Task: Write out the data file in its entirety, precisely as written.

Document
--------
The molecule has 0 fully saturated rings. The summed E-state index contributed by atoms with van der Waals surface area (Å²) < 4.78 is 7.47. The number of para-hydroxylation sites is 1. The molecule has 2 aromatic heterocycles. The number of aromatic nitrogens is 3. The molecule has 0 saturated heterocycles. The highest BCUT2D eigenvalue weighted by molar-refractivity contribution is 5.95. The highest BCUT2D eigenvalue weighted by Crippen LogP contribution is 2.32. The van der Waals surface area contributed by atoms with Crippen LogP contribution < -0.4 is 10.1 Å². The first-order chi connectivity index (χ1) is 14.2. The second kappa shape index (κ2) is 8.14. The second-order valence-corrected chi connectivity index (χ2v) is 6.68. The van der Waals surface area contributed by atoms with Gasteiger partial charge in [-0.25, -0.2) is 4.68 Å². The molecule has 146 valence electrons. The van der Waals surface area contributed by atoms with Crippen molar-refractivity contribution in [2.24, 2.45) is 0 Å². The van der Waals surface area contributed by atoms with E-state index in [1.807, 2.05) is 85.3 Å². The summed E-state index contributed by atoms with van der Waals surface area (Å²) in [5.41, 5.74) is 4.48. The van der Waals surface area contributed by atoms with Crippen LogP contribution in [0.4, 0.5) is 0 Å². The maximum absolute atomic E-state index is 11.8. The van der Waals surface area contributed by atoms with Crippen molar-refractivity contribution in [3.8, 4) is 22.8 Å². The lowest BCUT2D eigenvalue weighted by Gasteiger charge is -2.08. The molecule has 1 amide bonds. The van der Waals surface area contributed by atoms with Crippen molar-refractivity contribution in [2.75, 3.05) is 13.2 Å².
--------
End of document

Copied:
The molecule has 0 fully saturated rings. The summed E-state index contributed by atoms with van der Waals surface area (Å²) < 4.78 is 7.47. The number of para-hydroxylation sites is 1. The molecule has 2 aromatic heterocycles. The number of aromatic nitrogens is 3. The molecule has 0 saturated heterocycles. The highest BCUT2D eigenvalue weighted by molar-refractivity contribution is 5.95. The highest BCUT2D eigenvalue weighted by Crippen LogP contribution is 2.32. The van der Waals surface area contributed by atoms with Crippen LogP contribution < -0.4 is 10.1 Å². The first-order chi connectivity index (χ1) is 14.2. The second kappa shape index (κ2) is 8.14. The second-order valence-corrected chi connectivity index (χ2v) is 6.68. The van der Waals surface area contributed by atoms with Gasteiger partial charge in [-0.25, -0.2) is 4.68 Å². The molecule has 146 valence electrons. The van der Waals surface area contributed by atoms with Crippen molar-refractivity contribution in [2.24, 2.45) is 0 Å². The van der Waals surface area contributed by atoms with E-state index in [1.807, 2.05) is 85.3 Å². The summed E-state index contributed by atoms with van der Waals surface area (Å²) in [5.41, 5.74) is 4.48. The van der Waals surface area contributed by atoms with Crippen LogP contribution in [0.4, 0.5) is 0 Å². The maximum absolute atomic E-state index is 11.8. The van der Waals surface area contributed by atoms with Crippen molar-refractivity contribution in [3.8, 4) is 22.8 Å². The lowest BCUT2D eigenvalue weighted by Gasteiger charge is -2.08. The molecule has 1 amide bonds. The van der Waals surface area contributed by atoms with Crippen molar-refractivity contribution in [2.75, 3.05) is 13.2 Å².